Ohio Administrative Research
Researching the Ohio Administrative Code, especially superceded codes, is shrouded in mystery. This article removes some of the mystery from researching the OAC by summarizing available resources and locations.
The starting point for this, and many other Ohio legal research questions, is, Ohio Legal Research Guide, by Melanie K. Putnam and Susan M. Schaefgen. Another source is the User’s Guide to the Ohio Administrative Code. The information in this article is drawn mainly from these publications.
Before 1977 no central agency managed administrative regulations. Also, unlike Federal Legislative history, not much was kept regarding the intent behind these regulations. There are rarely committee notes, public comments or analysis. To find available information, Putnam and Schaefgen suggest contacting the JCARR, Joint Committee on Agency Rule Review https://web.archive.org/web/20190217194715/http://www.jcarr.state.oh.us:80/home
or if needed materials are a few years old to request the information from the Ohio Historical Society http://www.ohiohistory.org/.
Prior to 1977 there was not a complete set of agency regulations in a central location. Each agency published their regulations at their discretion. In 1976, the General Assembly of Ohio passed a law calling for publishing the Ohio Administrative Code. The first complete set of Ohio’s agency regulations was published in 1977.
For example, when researching the regulation for the approval of plans regarding construction in the year 1965, first check the current index for the appropriate section: 3701-25-02. 3701-25-02’s history reads Prior HE-25-02. The prior version of this rule was issued by the Ohio Department of Health as Rule HE-25-02. The Department of Health should be able to provide information or copies of the superceded rule.
Another excellent resource for superceded or historical Ohio regulations is the Government Information Department of the Ohio State Library . This department houses the current Ohio Administrative Code and the Ohio Monthly Record from the beginning, 1977. They also have access to a limited number of pre-1977 state agency regulations. If they do not have a specific regulation they can refer the researcher to the appropriate department or agency.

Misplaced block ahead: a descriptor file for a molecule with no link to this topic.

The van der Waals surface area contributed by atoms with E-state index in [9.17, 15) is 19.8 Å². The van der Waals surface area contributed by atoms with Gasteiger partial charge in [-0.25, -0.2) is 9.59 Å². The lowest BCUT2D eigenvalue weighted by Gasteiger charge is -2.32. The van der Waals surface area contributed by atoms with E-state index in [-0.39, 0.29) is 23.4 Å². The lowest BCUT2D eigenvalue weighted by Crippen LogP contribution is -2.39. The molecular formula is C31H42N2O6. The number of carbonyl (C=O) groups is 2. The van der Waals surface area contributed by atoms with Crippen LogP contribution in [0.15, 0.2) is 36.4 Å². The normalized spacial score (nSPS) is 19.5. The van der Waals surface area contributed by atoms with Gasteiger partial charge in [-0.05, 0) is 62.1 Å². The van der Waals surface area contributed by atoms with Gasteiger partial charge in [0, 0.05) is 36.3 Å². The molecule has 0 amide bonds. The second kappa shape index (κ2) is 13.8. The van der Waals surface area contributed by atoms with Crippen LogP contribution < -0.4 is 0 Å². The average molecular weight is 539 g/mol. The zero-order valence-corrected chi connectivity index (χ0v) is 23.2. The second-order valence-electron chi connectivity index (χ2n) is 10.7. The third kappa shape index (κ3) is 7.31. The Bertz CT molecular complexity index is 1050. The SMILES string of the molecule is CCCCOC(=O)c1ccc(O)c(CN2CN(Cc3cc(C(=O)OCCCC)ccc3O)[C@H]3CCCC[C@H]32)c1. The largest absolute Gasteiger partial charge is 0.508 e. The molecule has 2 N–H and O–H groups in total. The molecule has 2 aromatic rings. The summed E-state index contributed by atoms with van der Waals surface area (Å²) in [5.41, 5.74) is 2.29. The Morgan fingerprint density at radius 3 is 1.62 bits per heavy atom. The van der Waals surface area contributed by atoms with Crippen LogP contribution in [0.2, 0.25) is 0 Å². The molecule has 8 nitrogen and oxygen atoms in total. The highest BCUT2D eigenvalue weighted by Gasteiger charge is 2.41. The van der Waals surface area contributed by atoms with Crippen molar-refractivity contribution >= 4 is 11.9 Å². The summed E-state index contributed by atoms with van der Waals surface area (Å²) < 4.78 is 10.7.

To summarize, these resources will help you overcome the mystery and tedium of Ohio Administrative Code research.
The Cincinnati Law Library Assoc.
601 Hamilton County Courthouse
1000 Main Street
Cincinnati, OH 45202
web page: https://lawlibrary.hamiltoncountyohio.gov
OAC holdings: Current OAC, OMR from 1984-present
Ohio State Law Library, Government Information
65 South Front Street, 11th Floor
Columbus, Ohio 43215-4163
OAC holdings: Current OAC, OMR from 1977-present and selected agency regulations pre 1977
Ohio Historical Society
1982 Velma Avenue
Columbus, OH 43211-2497
web page: http://www.ohiohistory.org/
OAC holdings: Older JCARR filings on rule summaries, fiscal analysis and testimony
Joint Committee on Agency Rule Review
77 High St.
Columbus, OH 43215
web page: https://web.archive.org/web/20190217194715/http://www.jcarr.state.oh.us:80/home
OAC holdings: committee notes, testimony and filings of recent regulations. These documents are sent to the Ohio Historical Society when no longer required. For in depth Ohio Administrative information, one may sign up for the agency listserve from their website. The list provides to researchers weekly filing summaries and tentative agendae for Committee Meetings.
The Cincinnati Law Library Association Newsletter is published by the Staff of the
Cincinnati Law Library
for the information and assistance of Association members.
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Had you noticed...?
In order to inform you of the Cincinnati Law Library’s holdings, this column will feature brief reviews of new, important or underutilized publications.
The Law Library has resources to aid members in the area of personal injury. The Library has Ohio specific resources, treatises and resources on damages/jury verdicts.
There are a few Ohio specific resources on the subject of personal injury law. In addition to CLE materials, there are two publications.
Ohio Personal Injury Practice Successful Trial Strategies [Ohio Room and Reference KFO 539 .P4 I41 2000] is from the Baldwin’s Ohio Handbook Series. Like other books in the series, this book is divided into two parts. First, is the text and then the relevant sections of the Code are printed.